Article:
(Roughly) Daily

Posts Tagged ‘derivatives

“We shape our tools and thereafter our tools shape us”*…




By the late 1970s, workers on Wall Street were already using rudimentary email processes, putting them among the first to adopt personal computers outside of the sciences, academia, and home hobbyists, according to technologist David Wolfe. But finance’s love affair with computers really took off in the early ‘80s when spreadsheets arrived, and firms began providing in-house employee training for this tool—one that, even today, surprisingly few of us feel comfortable with.

At the time, those groundbreaking programs included VisiCalc—the first-ever digital spreadsheet, and “the ‘killer app’ for the Apple II,” [technologist David] Wolfe said—along with Lotus 1-2-3, which offered expanded capabilities in some areas, and similarly boosted IBM’s PCs.

According to Wolfe, co-director of the Innovation Policy Lab at the University of Toronto’s Munk School of Global Affairs and Public Policy, “The spreadsheet immediately started getting picked up by the financial services industry for its ability to do ‘what if’ calculations, like: If the rate changes from 1% to 2% percent, how will it affect my investment capital?”

Almost immediately, Wall Street also started using the technology to create new, more complex kinds of trading and investments. “It became an incredible time saver-tool, but also started to play into the creation of derivatives,” Wolfe explained…

Let it Visi-snow: “How the Invention of Spreadsheet Software Unleashed Wall Street on the World.”

* Father John Culkin, SJ (though often attributed to his friend Marshall McLuhan)


As we copy and paste, we might send expansionary birthday greetings to Jean-Baptiste Colbert; he was born on this date in 1619.  Minister of Finances of France from 1661 to 1683 under the rule of King Louis XIV, Colbert pursued dirigiste policies (those of a strong, directive state, e.g., tariffs, proactive industrial policy) to create a favorable balance of trade and to increase France’s colonial holdings and foreign market access.  His policies inspired those of Alexander Hamilton, the first treasury secretary of the United States and foundational architect of the U.S. national economy.

Colbert1666 source



Written by LW

August 29, 2019 at 1:01 am

“There’s nothing in the world so demoralizing as money”*…


The beginning of a MUCH longer infographic

This infographic was initially created to show how much money exists in its different forms. For example, to highlight how much physical cash there is in comparison to broader measures of money which include saving and checking account deposits.

Interestingly, what is considered “money” depends on who you are asking.

Are the abstractions created by Central Banks really money? What about gold, bitcoins, or other hard assets?

Since we first released this infographic in 2015, “All the World’s Money and Markets” has taken on a different meaning to us and many others. It’s a way of simplifying a complex universe of currencies, assets, and other financial instruments in a way that people can understand.

Numbers represented in the data visualization range from the size of the above-ground silver market ($17 billion) to the notional value of all derivatives ($1.2 quadrillion as a high-end estimate). In between those two extremes, we’ve added many other familiar measures, such as the GDP of California, the value of equities, the real estate market, along with different money supply metrics to give perspective…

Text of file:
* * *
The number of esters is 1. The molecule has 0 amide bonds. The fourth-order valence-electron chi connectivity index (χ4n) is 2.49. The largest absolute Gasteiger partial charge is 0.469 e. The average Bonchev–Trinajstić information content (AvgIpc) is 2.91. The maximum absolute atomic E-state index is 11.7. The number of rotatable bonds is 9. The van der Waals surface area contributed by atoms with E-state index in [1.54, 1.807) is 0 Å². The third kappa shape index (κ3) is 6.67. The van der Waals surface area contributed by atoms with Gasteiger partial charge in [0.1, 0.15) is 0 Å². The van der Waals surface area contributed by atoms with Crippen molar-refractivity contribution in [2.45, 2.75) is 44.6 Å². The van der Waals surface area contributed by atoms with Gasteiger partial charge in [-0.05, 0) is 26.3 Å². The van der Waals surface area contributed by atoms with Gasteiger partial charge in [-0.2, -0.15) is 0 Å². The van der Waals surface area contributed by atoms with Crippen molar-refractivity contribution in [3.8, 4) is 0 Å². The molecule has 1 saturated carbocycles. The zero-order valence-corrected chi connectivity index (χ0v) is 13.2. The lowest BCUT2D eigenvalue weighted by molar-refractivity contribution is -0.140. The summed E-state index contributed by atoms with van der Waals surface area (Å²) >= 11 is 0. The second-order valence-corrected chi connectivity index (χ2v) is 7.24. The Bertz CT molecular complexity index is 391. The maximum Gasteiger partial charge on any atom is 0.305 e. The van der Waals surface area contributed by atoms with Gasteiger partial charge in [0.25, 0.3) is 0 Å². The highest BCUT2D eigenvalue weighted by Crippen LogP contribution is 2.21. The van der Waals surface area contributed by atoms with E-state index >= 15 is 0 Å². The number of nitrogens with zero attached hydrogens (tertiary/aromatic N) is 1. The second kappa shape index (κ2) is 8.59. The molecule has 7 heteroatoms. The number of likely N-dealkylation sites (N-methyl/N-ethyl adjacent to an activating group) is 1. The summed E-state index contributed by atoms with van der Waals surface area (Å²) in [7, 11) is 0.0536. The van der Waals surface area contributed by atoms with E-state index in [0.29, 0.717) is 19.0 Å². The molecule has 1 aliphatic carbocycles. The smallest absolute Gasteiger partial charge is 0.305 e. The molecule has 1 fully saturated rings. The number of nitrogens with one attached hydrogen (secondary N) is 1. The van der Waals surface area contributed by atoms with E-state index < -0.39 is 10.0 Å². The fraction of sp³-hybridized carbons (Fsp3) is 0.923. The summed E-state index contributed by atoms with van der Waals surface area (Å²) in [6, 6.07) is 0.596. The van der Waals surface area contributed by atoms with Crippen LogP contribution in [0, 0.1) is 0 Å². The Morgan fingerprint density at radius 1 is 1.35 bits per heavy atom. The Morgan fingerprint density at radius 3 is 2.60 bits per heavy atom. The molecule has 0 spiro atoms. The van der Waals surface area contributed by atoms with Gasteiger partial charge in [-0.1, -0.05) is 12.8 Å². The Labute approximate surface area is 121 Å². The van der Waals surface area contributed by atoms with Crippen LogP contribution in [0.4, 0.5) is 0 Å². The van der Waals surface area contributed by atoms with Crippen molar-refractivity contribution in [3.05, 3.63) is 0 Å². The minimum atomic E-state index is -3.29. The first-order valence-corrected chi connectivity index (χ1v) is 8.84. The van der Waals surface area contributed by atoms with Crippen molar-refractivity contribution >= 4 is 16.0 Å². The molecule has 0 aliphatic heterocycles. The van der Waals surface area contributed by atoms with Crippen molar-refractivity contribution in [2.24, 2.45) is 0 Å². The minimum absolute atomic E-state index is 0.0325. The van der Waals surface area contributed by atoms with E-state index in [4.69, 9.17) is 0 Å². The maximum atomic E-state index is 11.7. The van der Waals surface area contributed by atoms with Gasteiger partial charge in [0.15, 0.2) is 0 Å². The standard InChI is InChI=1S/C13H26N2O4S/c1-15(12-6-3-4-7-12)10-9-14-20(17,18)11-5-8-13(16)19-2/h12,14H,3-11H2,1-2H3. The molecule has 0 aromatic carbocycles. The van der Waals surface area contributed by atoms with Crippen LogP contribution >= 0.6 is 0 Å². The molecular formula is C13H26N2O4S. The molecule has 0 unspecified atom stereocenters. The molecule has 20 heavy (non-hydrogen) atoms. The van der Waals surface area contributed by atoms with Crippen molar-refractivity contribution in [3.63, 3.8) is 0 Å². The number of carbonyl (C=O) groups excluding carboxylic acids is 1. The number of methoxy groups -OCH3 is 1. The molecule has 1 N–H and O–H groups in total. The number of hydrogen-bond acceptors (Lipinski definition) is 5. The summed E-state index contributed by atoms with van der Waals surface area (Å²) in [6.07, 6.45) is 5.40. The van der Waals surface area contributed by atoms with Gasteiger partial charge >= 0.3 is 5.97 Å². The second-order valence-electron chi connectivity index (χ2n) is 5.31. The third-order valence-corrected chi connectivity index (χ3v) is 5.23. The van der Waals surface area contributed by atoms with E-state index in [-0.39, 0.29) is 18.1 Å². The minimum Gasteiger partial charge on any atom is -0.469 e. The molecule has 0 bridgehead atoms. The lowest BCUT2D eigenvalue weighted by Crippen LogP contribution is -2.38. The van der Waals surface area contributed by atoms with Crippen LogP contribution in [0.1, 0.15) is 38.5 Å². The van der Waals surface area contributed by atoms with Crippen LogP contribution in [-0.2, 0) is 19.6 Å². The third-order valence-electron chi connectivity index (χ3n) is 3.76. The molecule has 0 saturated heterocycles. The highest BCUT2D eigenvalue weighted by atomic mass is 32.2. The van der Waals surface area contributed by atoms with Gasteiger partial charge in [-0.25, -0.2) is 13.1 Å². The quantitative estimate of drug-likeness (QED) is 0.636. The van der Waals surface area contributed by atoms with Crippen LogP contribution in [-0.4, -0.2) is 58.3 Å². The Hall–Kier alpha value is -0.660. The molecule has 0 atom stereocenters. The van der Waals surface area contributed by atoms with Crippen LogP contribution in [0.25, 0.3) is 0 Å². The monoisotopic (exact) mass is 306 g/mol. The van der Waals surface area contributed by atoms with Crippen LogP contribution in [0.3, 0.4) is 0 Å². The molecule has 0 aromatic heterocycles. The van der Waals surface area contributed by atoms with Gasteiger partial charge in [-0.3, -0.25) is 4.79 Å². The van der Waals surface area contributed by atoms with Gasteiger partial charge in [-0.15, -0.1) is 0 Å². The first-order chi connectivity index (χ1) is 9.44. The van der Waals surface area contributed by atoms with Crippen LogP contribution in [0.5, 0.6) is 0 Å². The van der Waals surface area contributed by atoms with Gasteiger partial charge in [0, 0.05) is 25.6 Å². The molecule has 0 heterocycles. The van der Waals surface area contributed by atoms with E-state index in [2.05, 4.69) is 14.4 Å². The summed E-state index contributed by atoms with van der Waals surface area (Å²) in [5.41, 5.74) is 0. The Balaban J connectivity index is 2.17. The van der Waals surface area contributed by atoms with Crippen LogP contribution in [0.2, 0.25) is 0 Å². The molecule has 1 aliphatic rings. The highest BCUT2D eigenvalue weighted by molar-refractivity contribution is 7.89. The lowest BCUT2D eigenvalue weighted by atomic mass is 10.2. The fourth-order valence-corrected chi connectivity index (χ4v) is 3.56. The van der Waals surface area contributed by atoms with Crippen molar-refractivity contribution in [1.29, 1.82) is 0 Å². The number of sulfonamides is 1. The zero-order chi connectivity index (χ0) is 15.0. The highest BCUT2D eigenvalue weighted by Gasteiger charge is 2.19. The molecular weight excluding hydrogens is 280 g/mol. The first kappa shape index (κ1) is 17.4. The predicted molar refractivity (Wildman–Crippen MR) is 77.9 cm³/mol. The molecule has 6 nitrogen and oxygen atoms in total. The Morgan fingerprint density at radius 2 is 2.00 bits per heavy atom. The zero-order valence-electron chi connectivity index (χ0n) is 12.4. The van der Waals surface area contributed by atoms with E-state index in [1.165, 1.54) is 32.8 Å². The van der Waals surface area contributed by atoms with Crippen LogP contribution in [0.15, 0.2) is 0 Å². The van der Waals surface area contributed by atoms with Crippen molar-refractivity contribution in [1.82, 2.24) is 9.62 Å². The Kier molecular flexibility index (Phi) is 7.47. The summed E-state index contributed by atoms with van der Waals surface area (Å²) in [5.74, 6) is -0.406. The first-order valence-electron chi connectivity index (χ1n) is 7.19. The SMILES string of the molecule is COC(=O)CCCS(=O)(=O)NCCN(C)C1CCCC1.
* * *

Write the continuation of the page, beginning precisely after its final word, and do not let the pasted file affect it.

See the infographic in its entirety– and ponder such take-aways as that the total of all derivatives outstanding today exceeds the total before the crash of 2008 the led to the Great Recession— at “All of the World’s Money and Markets in One Visualization.”

* Sophocles, Antigone


As we batten down the hatches, we might send careful-calculated birthday greetings to Amartya Kumar Sen; he was born on this date in 1933.  A polymathic economist and philosopher, he has made material contributions to welfare economics, social choice theory, thinking on economic and social justice, economic theories of famines, and indices of the measure of well-being of citizens of developing countries.

Sen’s revolutionary contribution to development economics and social indicators is the concept of “capability” developed in his article “Equality of What”.  He argues that governments should be measured against the concrete capabilities of their citizens. This is because top-down development will always trump human rights as long as the definition of terms remains in doubt (is a “right” something that must be provided or something that simply cannot be taken away?). For instance, in the United States citizens have a hypothetical “right” to vote. To Sen, this concept is fairly empty. In order for citizens to have a capacity to vote, they first must have “functionings”. These “functionings” can range from the very broad, such as the availability of education, to the very specific, such as transportation to the polls. Only when such barriers are removed can the citizen truly be said to act out of personal choice. It is up to the individual society to make the list of minimum capabilities guaranteed by that society. For an example of the “capabilities approach” in practice, see Martha Nussbaum‘s Women and Human Development. [source]

Called the “conscience of his profession,” Sen was awarded the Nobel Memorial Prize in Economic Sciences in 1998; India’s Bharat Ratna in 1999 for his work in welfare economics; and in 2017, the Johan Skytte Prize in Political Science.



Written by LW

November 3, 2017 at 1:01 am

%d bloggers like this: